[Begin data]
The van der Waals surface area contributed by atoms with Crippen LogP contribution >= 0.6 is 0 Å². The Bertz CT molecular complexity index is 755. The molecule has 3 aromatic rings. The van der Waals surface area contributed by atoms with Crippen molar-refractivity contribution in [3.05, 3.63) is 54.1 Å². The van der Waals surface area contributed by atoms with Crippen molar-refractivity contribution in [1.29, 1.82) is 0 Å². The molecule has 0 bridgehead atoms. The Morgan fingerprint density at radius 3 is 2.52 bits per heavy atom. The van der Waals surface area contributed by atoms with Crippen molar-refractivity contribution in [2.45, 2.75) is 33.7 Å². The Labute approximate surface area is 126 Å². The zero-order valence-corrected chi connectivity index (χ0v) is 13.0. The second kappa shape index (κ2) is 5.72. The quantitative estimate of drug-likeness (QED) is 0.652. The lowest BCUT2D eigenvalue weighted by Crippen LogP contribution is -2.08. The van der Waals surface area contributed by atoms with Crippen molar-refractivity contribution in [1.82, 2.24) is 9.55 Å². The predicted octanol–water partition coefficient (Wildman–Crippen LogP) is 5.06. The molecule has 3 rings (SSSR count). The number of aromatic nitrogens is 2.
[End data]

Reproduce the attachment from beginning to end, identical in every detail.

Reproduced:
The van der Waals surface area contributed by atoms with Crippen LogP contribution >= 0.6 is 0 Å². The Bertz CT molecular complexity index is 755. The molecule has 3 aromatic rings. The van der Waals surface area contributed by atoms with Crippen molar-refractivity contribution in [3.05, 3.63) is 54.1 Å². The van der Waals surface area contributed by atoms with Crippen molar-refractivity contribution in [1.29, 1.82) is 0 Å². The molecule has 0 bridgehead atoms. The Morgan fingerprint density at radius 3 is 2.52 bits per heavy atom. The van der Waals surface area contributed by atoms with Crippen molar-refractivity contribution in [2.45, 2.75) is 33.7 Å². The Labute approximate surface area is 126 Å². The zero-order valence-corrected chi connectivity index (χ0v) is 13.0. The second kappa shape index (κ2) is 5.72. The quantitative estimate of drug-likeness (QED) is 0.652. The lowest BCUT2D eigenvalue weighted by Crippen LogP contribution is -2.08. The van der Waals surface area contributed by atoms with Crippen molar-refractivity contribution in [1.82, 2.24) is 9.55 Å². The predicted octanol–water partition coefficient (Wildman–Crippen LogP) is 5.06. The molecule has 3 rings (SSSR count). The number of aromatic nitrogens is 2.